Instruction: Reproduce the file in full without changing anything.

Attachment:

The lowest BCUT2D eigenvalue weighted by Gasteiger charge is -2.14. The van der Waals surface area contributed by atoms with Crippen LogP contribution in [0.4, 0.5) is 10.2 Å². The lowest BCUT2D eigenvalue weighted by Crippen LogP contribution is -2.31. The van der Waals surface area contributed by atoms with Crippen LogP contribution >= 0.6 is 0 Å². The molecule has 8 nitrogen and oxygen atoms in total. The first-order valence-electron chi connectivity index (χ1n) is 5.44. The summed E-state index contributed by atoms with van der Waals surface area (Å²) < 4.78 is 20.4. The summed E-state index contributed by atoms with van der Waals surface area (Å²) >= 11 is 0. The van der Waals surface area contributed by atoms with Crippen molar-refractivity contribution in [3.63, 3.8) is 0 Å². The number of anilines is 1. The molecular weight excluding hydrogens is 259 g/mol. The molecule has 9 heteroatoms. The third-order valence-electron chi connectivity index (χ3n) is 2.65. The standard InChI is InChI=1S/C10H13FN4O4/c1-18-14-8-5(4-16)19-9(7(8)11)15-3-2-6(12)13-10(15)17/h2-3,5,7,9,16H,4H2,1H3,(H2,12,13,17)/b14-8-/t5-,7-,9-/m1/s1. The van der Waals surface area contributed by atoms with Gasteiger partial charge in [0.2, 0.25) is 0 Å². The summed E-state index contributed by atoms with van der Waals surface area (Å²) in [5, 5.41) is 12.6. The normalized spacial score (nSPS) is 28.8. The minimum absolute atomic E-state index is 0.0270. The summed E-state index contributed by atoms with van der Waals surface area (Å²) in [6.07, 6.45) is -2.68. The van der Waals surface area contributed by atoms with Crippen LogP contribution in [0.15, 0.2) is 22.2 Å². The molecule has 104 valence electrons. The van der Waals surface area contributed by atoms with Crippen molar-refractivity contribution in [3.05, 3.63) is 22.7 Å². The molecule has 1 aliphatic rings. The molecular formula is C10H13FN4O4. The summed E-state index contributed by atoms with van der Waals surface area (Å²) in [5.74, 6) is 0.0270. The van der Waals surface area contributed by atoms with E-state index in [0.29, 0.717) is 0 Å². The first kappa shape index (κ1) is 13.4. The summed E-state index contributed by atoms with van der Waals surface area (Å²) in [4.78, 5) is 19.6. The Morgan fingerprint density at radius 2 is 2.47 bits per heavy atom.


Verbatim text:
The lowest BCUT2D eigenvalue weighted by Gasteiger charge is -2.14. The van der Waals surface area contributed by atoms with Crippen LogP contribution in [0.4, 0.5) is 10.2 Å². The lowest BCUT2D eigenvalue weighted by Crippen LogP contribution is -2.31. The van der Waals surface area contributed by atoms with Crippen LogP contribution >= 0.6 is 0 Å². The molecule has 8 nitrogen and oxygen atoms in total. The first-order valence-electron chi connectivity index (χ1n) is 5.44. The summed E-state index contributed by atoms with van der Waals surface area (Å²) < 4.78 is 20.4. The summed E-state index contributed by atoms with van der Waals surface area (Å²) >= 11 is 0. The van der Waals surface area contributed by atoms with Crippen molar-refractivity contribution in [3.63, 3.8) is 0 Å². The number of anilines is 1. The molecular weight excluding hydrogens is 259 g/mol. The molecule has 9 heteroatoms. The third-order valence-electron chi connectivity index (χ3n) is 2.65. The standard InChI is InChI=1S/C10H13FN4O4/c1-18-14-8-5(4-16)19-9(7(8)11)15-3-2-6(12)13-10(15)17/h2-3,5,7,9,16H,4H2,1H3,(H2,12,13,17)/b14-8-/t5-,7-,9-/m1/s1. The van der Waals surface area contributed by atoms with Gasteiger partial charge in [0.2, 0.25) is 0 Å². The summed E-state index contributed by atoms with van der Waals surface area (Å²) in [5, 5.41) is 12.6. The normalized spacial score (nSPS) is 28.8. The minimum absolute atomic E-state index is 0.0270. The summed E-state index contributed by atoms with van der Waals surface area (Å²) in [6.07, 6.45) is -2.68. The van der Waals surface area contributed by atoms with Crippen LogP contribution in [0.15, 0.2) is 22.2 Å². The molecule has 104 valence electrons. The van der Waals surface area contributed by atoms with Crippen molar-refractivity contribution in [3.05, 3.63) is 22.7 Å². The molecule has 1 aliphatic rings. The molecular formula is C10H13FN4O4. The summed E-state index contributed by atoms with van der Waals surface area (Å²) in [5.74, 6) is 0.0270. The van der Waals surface area contributed by atoms with E-state index in [0.29, 0.717) is 0 Å². The first kappa shape index (κ1) is 13.4. The summed E-state index contributed by atoms with van der Waals surface area (Å²) in [4.78, 5) is 19.6. The Morgan fingerprint density at radius 2 is 2.47 bits per heavy atom.